THE “FOR SALE BY OWNER” sign was nailed to the wall at the Pine Haven Nursing and Rehabilitation Center in Philmont with the decision last week by the county Board of Supervisors to issue a request for proposals from private owners. This follows the script repeated over and over: Get rid of this turkey or we’ll have a double-digit tax increase.
You can’t blame the board for wanting to spare property owners from such an unacceptable hit. The chairman of the board, Kinderhook Supervisor Pat Grattan (R), says Pine Haven will soon owe the county $4-million based on the money the county advances the nursing home for its operating expenses. Pine Haven could also damage the county credit rating.
It might make more sense to shut the place down, except for all the bad publicity if the county really did toss a hundred or so elderly people with nowhere else to go out onto Route 217. Better to sell it to the highest bidder. The catch is that to avoid a tax hike it has to be sold before the board adopts the annual budget.
Now, look at the calendar. The draft for the request for proposals (RFP) won’t be ready until August. For the sake of argument, assume the supervisors dispense with debate and public input on a document. All it does is lay out terms for the sale of a multi-million-dollar facility that belongs to the people of Columbia County. So let’s say the RFP is ready to go by September 1.
How much time does the industry need to respond? If you already have a buyer in mind, you could require an early deadline–something like 30 days. That would discourage other bidders. But you’d think the county would want as many bidders as possible. That means giving buyers at least 60 days, which brings us to the beginning of November.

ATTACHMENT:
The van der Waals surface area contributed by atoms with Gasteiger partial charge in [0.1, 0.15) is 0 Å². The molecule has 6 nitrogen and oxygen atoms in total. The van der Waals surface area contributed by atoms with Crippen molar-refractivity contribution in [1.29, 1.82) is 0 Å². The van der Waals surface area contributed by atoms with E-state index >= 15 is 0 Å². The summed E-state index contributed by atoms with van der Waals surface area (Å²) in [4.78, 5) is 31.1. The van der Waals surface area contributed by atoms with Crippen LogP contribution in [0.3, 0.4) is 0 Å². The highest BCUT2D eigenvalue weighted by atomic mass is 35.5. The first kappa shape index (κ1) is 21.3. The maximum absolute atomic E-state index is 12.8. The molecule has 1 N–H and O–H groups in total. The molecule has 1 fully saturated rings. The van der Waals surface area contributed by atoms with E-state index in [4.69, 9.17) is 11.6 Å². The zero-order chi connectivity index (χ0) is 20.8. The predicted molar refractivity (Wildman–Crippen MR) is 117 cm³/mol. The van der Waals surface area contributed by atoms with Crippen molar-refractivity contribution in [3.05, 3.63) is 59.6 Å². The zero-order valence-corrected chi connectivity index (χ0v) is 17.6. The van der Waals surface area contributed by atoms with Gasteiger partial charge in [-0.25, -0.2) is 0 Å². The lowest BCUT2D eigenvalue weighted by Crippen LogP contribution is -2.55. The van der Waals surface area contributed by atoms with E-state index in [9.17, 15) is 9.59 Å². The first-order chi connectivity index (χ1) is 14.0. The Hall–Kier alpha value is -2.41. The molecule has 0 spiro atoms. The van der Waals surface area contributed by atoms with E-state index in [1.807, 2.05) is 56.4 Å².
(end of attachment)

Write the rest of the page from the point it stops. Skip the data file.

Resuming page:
Last year the county’s tentative budget was finished and ready for consideration by the full Board of Supervisors on November 15. If the schedule remains roughly the same this fall, the board would have two weeks to determine the best bid and to then close a deal that has revenue from the sale of Pine Haven in the 2015 county budget. What if state regulators gum up the works? What if some party files suit asking the courts to decide whether the sale was properly handled?
These variables make you wonder how the board could possibly dispose of Pine Haven before it impacts the 2015 budget. But even if there’s no deal, we aren’t condemned to a 10% tax levy increase next year. After all, we are talking about $4 million out of a total county budget of $148 million. Maybe not even that much.
The day after the full Board of Supervisors voted to issue the RFP, Shawn Morse, an official with the union that represents Pine Haven employees, presented a very different picture of Pine Haven finances. He gave examples of county practices that inflate or distort the losses.
No one from county government challenged what he said. As a union representative, Mr. Morse is not a neutral party. But there are unanswered questions. Consider the statement Mr. Grattan made in his November 15, 2013 cover letter with the current county budget. In the letter he flagged Pine Haven as a financial trouble spot but went on to say that the budget “shows the revenues at the nursing home equaling its expenses.” The problem he identifies is not Pine Haven’s operations. It’s the snail’s pace at which the state and federal governments reimburse the county legitimate expenses.
Delayed reimbursements force the county to “lend” Pine Haven the money from the county’s dwindling piggybank, called the fund balance. There’s a similar problem with two other county departments–Social Services and Human Services–both of which also “owe” the county six-figure amounts. So far, no one has suggested selling either of those agencies. The point is that the county is “lending” to itself for public services.
Maybe the chronic late-payment policies of Albany and Washington will make it impossible for the county to operate Pine Haven. But as citizens, we can’t know that without an independent analysis of the way local officials account for the true costs of the nursing home. It’s not Pine Haven that needs an independent audit, it’s the county.
County officials could decide now to conduct this analysis or they could hide from the facts and leave it up to the Offices of State Comptroller and Attorney General to determine what’s happening here.